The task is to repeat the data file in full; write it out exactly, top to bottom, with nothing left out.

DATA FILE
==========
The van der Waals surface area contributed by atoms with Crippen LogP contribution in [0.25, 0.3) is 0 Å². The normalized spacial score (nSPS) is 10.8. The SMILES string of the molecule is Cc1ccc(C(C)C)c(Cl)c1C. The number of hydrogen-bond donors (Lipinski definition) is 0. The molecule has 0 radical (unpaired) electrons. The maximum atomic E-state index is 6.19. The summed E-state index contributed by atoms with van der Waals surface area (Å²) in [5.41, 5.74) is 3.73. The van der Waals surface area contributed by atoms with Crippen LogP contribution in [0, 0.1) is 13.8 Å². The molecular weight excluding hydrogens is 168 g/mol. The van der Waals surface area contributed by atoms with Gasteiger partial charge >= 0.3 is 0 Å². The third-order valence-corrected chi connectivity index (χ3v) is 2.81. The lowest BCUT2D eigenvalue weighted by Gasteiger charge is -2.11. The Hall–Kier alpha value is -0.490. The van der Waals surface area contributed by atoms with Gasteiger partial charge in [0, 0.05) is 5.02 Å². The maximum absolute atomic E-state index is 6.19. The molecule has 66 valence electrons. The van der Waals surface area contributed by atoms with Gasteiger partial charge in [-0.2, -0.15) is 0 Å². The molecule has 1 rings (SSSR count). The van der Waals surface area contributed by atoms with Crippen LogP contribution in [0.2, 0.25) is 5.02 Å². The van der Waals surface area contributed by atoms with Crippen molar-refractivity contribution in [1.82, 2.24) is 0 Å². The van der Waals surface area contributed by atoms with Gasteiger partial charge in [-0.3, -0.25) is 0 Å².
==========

The van der Waals surface area contributed by atoms with Crippen LogP contribution in [0.25, 0.3) is 0 Å². The normalized spacial score (nSPS) is 10.8. The SMILES string of the molecule is Cc1ccc(C(C)C)c(Cl)c1C. The number of hydrogen-bond donors (Lipinski definition) is 0. The molecule has 0 radical (unpaired) electrons. The maximum atomic E-state index is 6.19. The summed E-state index contributed by atoms with van der Waals surface area (Å²) in [5.41, 5.74) is 3.73. The van der Waals surface area contributed by atoms with Crippen LogP contribution in [0, 0.1) is 13.8 Å². The molecular weight excluding hydrogens is 168 g/mol. The van der Waals surface area contributed by atoms with Gasteiger partial charge >= 0.3 is 0 Å². The third-order valence-corrected chi connectivity index (χ3v) is 2.81. The lowest BCUT2D eigenvalue weighted by Gasteiger charge is -2.11. The Hall–Kier alpha value is -0.490. The van der Waals surface area contributed by atoms with Gasteiger partial charge in [0, 0.05) is 5.02 Å². The maximum absolute atomic E-state index is 6.19. The molecule has 66 valence electrons. The van der Waals surface area contributed by atoms with Gasteiger partial charge in [-0.2, -0.15) is 0 Å². The molecule has 1 rings (SSSR count). The van der Waals surface area contributed by atoms with Crippen LogP contribution in [0.2, 0.25) is 5.02 Å². The van der Waals surface area contributed by atoms with Crippen molar-refractivity contribution in [1.82, 2.24) is 0 Å². The van der Waals surface area contributed by atoms with Gasteiger partial charge in [-0.3, -0.25) is 0 Å².